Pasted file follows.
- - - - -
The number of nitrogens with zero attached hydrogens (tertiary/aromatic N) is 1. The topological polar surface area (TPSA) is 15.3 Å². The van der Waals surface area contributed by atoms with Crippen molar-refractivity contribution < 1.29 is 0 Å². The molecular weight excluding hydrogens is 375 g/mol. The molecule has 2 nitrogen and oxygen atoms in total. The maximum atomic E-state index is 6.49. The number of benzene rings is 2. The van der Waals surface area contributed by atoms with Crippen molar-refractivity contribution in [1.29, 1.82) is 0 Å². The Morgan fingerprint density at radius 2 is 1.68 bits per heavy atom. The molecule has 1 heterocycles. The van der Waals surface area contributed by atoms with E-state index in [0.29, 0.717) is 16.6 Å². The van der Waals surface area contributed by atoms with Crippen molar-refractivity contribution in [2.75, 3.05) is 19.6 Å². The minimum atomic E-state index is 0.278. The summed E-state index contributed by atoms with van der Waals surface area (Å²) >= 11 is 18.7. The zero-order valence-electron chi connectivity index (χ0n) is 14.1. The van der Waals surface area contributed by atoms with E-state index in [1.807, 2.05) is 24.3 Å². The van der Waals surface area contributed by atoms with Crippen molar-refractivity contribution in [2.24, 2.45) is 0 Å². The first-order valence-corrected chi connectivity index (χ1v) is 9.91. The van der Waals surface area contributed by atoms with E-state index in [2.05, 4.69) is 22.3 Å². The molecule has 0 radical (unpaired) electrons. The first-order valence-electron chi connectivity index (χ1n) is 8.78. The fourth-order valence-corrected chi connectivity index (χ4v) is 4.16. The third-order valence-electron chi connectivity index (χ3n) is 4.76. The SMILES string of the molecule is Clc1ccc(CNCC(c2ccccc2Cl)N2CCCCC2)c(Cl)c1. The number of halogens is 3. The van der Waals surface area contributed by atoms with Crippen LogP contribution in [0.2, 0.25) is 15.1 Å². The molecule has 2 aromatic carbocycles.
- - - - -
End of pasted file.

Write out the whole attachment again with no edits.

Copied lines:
The number of nitrogens with zero attached hydrogens (tertiary/aromatic N) is 1. The topological polar surface area (TPSA) is 15.3 Å². The van der Waals surface area contributed by atoms with Crippen molar-refractivity contribution < 1.29 is 0 Å². The molecular weight excluding hydrogens is 375 g/mol. The molecule has 2 nitrogen and oxygen atoms in total. The maximum atomic E-state index is 6.49. The number of benzene rings is 2. The van der Waals surface area contributed by atoms with Crippen molar-refractivity contribution in [1.29, 1.82) is 0 Å². The Morgan fingerprint density at radius 2 is 1.68 bits per heavy atom. The molecule has 1 heterocycles. The van der Waals surface area contributed by atoms with E-state index in [0.29, 0.717) is 16.6 Å². The van der Waals surface area contributed by atoms with Crippen molar-refractivity contribution in [2.75, 3.05) is 19.6 Å². The minimum atomic E-state index is 0.278. The summed E-state index contributed by atoms with van der Waals surface area (Å²) >= 11 is 18.7. The zero-order valence-electron chi connectivity index (χ0n) is 14.1. The van der Waals surface area contributed by atoms with E-state index in [1.807, 2.05) is 24.3 Å². The van der Waals surface area contributed by atoms with Crippen molar-refractivity contribution in [2.24, 2.45) is 0 Å². The first-order valence-corrected chi connectivity index (χ1v) is 9.91. The van der Waals surface area contributed by atoms with E-state index in [2.05, 4.69) is 22.3 Å². The molecule has 0 radical (unpaired) electrons. The first-order valence-electron chi connectivity index (χ1n) is 8.78. The fourth-order valence-corrected chi connectivity index (χ4v) is 4.16. The third-order valence-electron chi connectivity index (χ3n) is 4.76. The SMILES string of the molecule is Clc1ccc(CNCC(c2ccccc2Cl)N2CCCCC2)c(Cl)c1. The number of halogens is 3. The van der Waals surface area contributed by atoms with Crippen LogP contribution in [0.2, 0.25) is 15.1 Å². The molecule has 2 aromatic carbocycles.